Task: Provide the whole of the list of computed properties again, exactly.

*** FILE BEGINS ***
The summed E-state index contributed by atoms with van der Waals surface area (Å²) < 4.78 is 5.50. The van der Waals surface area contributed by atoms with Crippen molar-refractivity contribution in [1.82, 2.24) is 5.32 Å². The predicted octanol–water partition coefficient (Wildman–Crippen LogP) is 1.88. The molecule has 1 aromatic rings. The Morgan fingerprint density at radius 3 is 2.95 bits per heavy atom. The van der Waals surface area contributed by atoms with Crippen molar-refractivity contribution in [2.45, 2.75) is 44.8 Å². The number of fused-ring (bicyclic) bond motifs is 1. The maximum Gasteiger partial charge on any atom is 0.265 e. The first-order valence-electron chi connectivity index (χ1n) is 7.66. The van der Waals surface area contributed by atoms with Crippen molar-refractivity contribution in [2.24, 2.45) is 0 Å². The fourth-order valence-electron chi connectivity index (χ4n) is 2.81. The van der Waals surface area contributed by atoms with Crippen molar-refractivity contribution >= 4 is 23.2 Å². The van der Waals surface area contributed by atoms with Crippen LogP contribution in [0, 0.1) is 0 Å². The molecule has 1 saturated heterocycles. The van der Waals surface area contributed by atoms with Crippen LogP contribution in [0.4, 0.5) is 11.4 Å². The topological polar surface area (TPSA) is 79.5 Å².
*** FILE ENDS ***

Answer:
The summed E-state index contributed by atoms with van der Waals surface area (Å²) < 4.78 is 5.50. The van der Waals surface area contributed by atoms with Crippen molar-refractivity contribution in [1.82, 2.24) is 5.32 Å². The predicted octanol–water partition coefficient (Wildman–Crippen LogP) is 1.88. The molecule has 1 aromatic rings. The Morgan fingerprint density at radius 3 is 2.95 bits per heavy atom. The van der Waals surface area contributed by atoms with Crippen molar-refractivity contribution in [2.45, 2.75) is 44.8 Å². The number of fused-ring (bicyclic) bond motifs is 1. The maximum Gasteiger partial charge on any atom is 0.265 e. The first-order valence-electron chi connectivity index (χ1n) is 7.66. The van der Waals surface area contributed by atoms with Crippen molar-refractivity contribution in [2.24, 2.45) is 0 Å². The fourth-order valence-electron chi connectivity index (χ4n) is 2.81. The van der Waals surface area contributed by atoms with Crippen molar-refractivity contribution >= 4 is 23.2 Å². The van der Waals surface area contributed by atoms with Crippen LogP contribution in [0, 0.1) is 0 Å². The molecule has 1 saturated heterocycles. The van der Waals surface area contributed by atoms with Crippen LogP contribution in [0.4, 0.5) is 11.4 Å². The topological polar surface area (TPSA) is 79.5 Å².